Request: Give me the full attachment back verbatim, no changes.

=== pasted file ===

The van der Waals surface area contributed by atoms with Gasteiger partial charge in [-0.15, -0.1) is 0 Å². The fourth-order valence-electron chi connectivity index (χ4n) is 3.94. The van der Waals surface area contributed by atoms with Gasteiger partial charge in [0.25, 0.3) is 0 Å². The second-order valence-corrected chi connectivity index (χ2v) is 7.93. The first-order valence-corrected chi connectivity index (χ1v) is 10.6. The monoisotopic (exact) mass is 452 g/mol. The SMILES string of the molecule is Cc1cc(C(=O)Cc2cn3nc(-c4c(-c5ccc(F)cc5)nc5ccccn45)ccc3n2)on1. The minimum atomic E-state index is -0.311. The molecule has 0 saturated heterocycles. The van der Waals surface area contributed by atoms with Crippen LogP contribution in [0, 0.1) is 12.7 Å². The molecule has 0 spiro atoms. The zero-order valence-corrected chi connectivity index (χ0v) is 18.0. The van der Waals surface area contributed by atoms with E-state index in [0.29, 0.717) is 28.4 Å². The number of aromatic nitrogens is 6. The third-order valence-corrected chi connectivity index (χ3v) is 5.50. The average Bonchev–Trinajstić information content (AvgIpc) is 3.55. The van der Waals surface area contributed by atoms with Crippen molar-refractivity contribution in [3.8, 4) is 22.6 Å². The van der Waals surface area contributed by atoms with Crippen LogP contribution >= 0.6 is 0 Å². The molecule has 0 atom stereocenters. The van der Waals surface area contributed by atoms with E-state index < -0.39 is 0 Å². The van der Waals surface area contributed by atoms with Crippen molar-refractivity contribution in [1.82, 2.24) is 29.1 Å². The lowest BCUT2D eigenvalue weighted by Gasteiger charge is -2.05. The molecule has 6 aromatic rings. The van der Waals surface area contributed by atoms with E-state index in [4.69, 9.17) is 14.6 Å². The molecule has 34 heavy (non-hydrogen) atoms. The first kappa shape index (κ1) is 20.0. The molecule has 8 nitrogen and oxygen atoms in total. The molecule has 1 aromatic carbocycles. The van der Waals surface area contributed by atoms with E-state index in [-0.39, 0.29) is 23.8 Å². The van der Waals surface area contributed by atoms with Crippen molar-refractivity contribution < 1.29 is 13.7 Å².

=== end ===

The van der Waals surface area contributed by atoms with Gasteiger partial charge in [-0.15, -0.1) is 0 Å². The fourth-order valence-electron chi connectivity index (χ4n) is 3.94. The van der Waals surface area contributed by atoms with Gasteiger partial charge in [0.25, 0.3) is 0 Å². The second-order valence-corrected chi connectivity index (χ2v) is 7.93. The first-order valence-corrected chi connectivity index (χ1v) is 10.6. The monoisotopic (exact) mass is 452 g/mol. The SMILES string of the molecule is Cc1cc(C(=O)Cc2cn3nc(-c4c(-c5ccc(F)cc5)nc5ccccn45)ccc3n2)on1. The minimum atomic E-state index is -0.311. The molecule has 0 saturated heterocycles. The van der Waals surface area contributed by atoms with Crippen LogP contribution in [0, 0.1) is 12.7 Å². The molecule has 0 spiro atoms. The zero-order valence-corrected chi connectivity index (χ0v) is 18.0. The van der Waals surface area contributed by atoms with E-state index in [0.29, 0.717) is 28.4 Å². The number of aromatic nitrogens is 6. The third-order valence-corrected chi connectivity index (χ3v) is 5.50. The average Bonchev–Trinajstić information content (AvgIpc) is 3.55. The van der Waals surface area contributed by atoms with Crippen molar-refractivity contribution in [3.8, 4) is 22.6 Å². The van der Waals surface area contributed by atoms with Crippen LogP contribution >= 0.6 is 0 Å². The molecule has 0 atom stereocenters. The van der Waals surface area contributed by atoms with E-state index < -0.39 is 0 Å². The van der Waals surface area contributed by atoms with Crippen molar-refractivity contribution in [1.82, 2.24) is 29.1 Å². The lowest BCUT2D eigenvalue weighted by Gasteiger charge is -2.05. The molecule has 6 aromatic rings. The van der Waals surface area contributed by atoms with E-state index in [4.69, 9.17) is 14.6 Å². The molecule has 34 heavy (non-hydrogen) atoms. The first kappa shape index (κ1) is 20.0. The molecule has 8 nitrogen and oxygen atoms in total. The molecule has 1 aromatic carbocycles. The van der Waals surface area contributed by atoms with E-state index in [-0.39, 0.29) is 23.8 Å². The van der Waals surface area contributed by atoms with Crippen molar-refractivity contribution < 1.29 is 13.7 Å².